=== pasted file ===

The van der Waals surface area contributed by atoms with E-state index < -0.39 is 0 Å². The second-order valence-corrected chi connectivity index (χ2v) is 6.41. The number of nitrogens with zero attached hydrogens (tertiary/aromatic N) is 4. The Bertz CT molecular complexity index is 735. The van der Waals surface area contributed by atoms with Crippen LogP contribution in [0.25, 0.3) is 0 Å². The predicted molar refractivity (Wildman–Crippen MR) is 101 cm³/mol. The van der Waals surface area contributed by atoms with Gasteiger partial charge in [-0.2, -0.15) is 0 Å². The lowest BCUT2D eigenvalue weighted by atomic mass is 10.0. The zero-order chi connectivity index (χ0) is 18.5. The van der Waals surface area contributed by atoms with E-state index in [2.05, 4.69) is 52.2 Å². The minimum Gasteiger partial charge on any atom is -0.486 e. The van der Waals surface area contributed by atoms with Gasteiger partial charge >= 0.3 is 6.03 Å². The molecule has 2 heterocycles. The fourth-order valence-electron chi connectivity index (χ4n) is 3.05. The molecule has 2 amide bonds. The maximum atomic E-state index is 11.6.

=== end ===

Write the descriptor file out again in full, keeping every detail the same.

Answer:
The van der Waals surface area contributed by atoms with E-state index < -0.39 is 0 Å². The second-order valence-corrected chi connectivity index (χ2v) is 6.41. The number of nitrogens with zero attached hydrogens (tertiary/aromatic N) is 4. The Bertz CT molecular complexity index is 735. The van der Waals surface area contributed by atoms with Crippen LogP contribution in [0.25, 0.3) is 0 Å². The predicted molar refractivity (Wildman–Crippen MR) is 101 cm³/mol. The van der Waals surface area contributed by atoms with Gasteiger partial charge in [-0.2, -0.15) is 0 Å². The lowest BCUT2D eigenvalue weighted by atomic mass is 10.0. The zero-order chi connectivity index (χ0) is 18.5. The van der Waals surface area contributed by atoms with E-state index in [2.05, 4.69) is 52.2 Å². The minimum Gasteiger partial charge on any atom is -0.486 e. The van der Waals surface area contributed by atoms with Gasteiger partial charge >= 0.3 is 6.03 Å². The molecule has 2 heterocycles. The fourth-order valence-electron chi connectivity index (χ4n) is 3.05. The molecule has 2 amide bonds. The maximum atomic E-state index is 11.6.